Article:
L’nu (Mi’kmaw) storyteller shalan joudry powerfully brings Mi’kmaw women through the centuries to life in her enchanting, emotionally moving show Koqm.
Koqm – playing on Neptune’s main stage to April 17 – is full of heartache, humour and a harsh history. What shines through most is the remarkable spirit of joudry’s women, their strength and their struggle to preserve their culture and people.
The play starts with a Mi’kmaw woman of today unsure of her identity as she worries about climate change, the death of elders and the loss of the Mi’kmaw language.
Advised to “listen to the forest,” she visits a giant, 400-year old tree – koqm – on the land her ancestors dwelled upon. She places her head and hands on it to conjure up her female ancestors.
The L’s+tkuk (Bear River First Nation) poet expertly uses carved, flesh-coloured masks to convincingly become these lively, differently-voiced women who move with the energy of youth or the stoop of old age.
Halifax masking coach Ann-Marie Kerr assisted joudry in working with masks and going deeply into her characters, which range from a young woman on the run trying to save a healthy baby after her village has been decimated by small pox to a cranky post-war woman comically nagging her husband and talking to her absent daughter – away at residential school – but coming home for the winter ceremony.
I come to this show as a white woman descended from Loyalists, New England Planters and a British orphan and I come to it as a mother whose child is away.
Koqm pulls at the heart because it is about mothers and children: mothers whose children are absent, mothers who seek to protect their children.
It is also very much about grandmothers and the knowledge they pass on; there is an undercurrent of how devastating the loss of generational knowledge has been for Canada’s Indigenous people,.
At first it feels too slow – given the rush of parking or dashing into the theatre to be on time. But then joudry, dressed simply in a brown, fringed tunic, works her magic. By the end of the hour people are reluctant to leave because the women are compelling; the Mi’kmaw language is as beautiful as a spring brook and the Mi’kmaw song that weaves through the generations sticks like a heartbeat
Director Ken Schwartz works with joudry and all the elements to create an atmosphere of nature and the presence of the human spirit. MacKenzie Cornfield’s beautiful lighting design points all eyes to joudry and acts like sunlight on a simple set of giant logs with natural, wooden props that become a broom or a baby cradle. All is of the forest and the earth.
Koqm, also going to Ship’s Company Theatre Aug. 11 to 14, is co-presented with Prismatic Arts Centre and produced by Nestuita’si Storytelling with supporting producer Two Planks and A Passion Theatre, which produced joudry’s first full length play, Elapultiek in 2018 and 2019.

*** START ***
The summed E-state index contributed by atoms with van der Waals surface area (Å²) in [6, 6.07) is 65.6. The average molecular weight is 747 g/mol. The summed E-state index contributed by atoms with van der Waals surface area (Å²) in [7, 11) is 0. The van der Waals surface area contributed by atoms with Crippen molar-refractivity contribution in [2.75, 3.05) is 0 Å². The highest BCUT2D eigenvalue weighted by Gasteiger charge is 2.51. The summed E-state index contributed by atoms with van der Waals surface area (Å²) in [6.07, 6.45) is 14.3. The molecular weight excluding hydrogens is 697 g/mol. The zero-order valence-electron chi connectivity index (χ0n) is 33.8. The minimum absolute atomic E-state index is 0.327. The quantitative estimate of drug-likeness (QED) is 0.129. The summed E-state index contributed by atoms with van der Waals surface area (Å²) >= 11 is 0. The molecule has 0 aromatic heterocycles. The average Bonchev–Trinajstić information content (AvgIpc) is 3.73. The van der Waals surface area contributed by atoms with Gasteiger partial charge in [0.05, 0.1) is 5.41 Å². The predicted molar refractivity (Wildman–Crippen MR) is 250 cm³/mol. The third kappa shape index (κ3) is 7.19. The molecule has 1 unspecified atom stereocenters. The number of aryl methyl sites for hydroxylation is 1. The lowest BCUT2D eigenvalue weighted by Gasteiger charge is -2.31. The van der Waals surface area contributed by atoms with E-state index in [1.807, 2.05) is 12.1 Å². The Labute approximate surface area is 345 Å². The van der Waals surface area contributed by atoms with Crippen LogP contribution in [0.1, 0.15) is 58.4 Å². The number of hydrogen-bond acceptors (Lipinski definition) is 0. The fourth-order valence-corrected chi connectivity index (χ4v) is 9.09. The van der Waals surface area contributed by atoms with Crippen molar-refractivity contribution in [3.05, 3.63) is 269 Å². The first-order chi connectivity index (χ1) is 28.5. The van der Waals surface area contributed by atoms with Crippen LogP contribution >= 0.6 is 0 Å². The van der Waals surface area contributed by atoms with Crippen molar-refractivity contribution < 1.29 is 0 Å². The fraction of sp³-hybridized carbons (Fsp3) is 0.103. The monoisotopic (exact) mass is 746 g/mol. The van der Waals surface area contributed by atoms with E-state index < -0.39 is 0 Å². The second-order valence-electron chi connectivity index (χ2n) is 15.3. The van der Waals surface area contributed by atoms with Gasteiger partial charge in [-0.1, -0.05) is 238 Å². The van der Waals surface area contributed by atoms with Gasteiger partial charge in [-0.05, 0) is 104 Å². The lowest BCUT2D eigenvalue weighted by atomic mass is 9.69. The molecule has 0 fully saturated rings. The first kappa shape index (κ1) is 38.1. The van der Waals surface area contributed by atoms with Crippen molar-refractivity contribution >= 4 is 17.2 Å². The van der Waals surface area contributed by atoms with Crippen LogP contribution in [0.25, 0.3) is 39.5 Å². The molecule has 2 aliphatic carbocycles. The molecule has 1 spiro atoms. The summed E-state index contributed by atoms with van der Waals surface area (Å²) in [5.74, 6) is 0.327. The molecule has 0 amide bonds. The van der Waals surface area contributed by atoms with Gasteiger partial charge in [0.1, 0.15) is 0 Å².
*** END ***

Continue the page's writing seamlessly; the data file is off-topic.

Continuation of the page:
In a news release joudry explains the show’s origins. (joudry uses lower case.)
“I live close to the colonial Annapolis Royal so i’m aware of the celebratory stories we hear over and over again about the European settlement process. And i always wonder what the L’nu’k were experiencing at those various points throughout the centuries. How did they relate, respond, cope? Not that i can voice the multitude of experiences.
“This show does not tell our story as though L’nu history can be summarized in one show. These are a few stories, just a handful of women through time to help bring more awareness to the depth of who we are.”
She approached Two Planks and a Passion Theatre artistic director Ken Schwartz, director of Koqm, to collaborate in bringing the production to the stage.
“I sense that many non-indigenous people are very eager to engage with the history of colonization but are unsure where to start,” said Schwartz. “This play is one small way to do that. It will leave many audience members with questions about so many things, which I love about this piece. It also gives voice to many people who often aren’t referenced in history books, but are incredibly important to recognize and remember, as we all owe them so much.”
I think it’s wonderful of Neptune to go beyond acknowledging we are on unceded territory to actually put the culture of those whose territory it is on a mainstream stage.
It was important to artistic director Jeremy Webb. “As a regional theatre, Neptune is committed to opening its doors. Not just the physical space we inhabit on this land, but also in dialogue and as participants in social change.”
Tickets are available at http://www.neptune; joudry leads a 30-minute talk-back after evening performances. COVID-19 protocols include mask-wearing by patrons and employees and one-seat of separation between groups. The theatre offers Reduced Capacity performances for its Sunday matinee and evening shows. These maintain masking, one-seat of separation between groups and proof of full vaccination (which is not necessary for the regular performances).
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Categories: Indigenous, Uncategorized
I would love to see this show, and am a long-time Neptune supporter, but because of the dramatic increase in infection rates hesitate to go into a theatre. Are there any “safe” times when we can be sure that everyone is masked and distanced?
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Hi Carol, my name is Stoo Metz, i work at Neptune Theatre. We completely understand your hesitancy and want you to feel comfortable while in our building, we are happy to let you know Sundays are our Reduced Capacity performances, limiting occupancy to 75% or one seat of separation between groups, plus masking and vaccine checks – for Sunday matinees and evening performances.
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Hi Carol, I’ll get back to you! I know people need to wear masks; And I’ll get back to you on the distancing.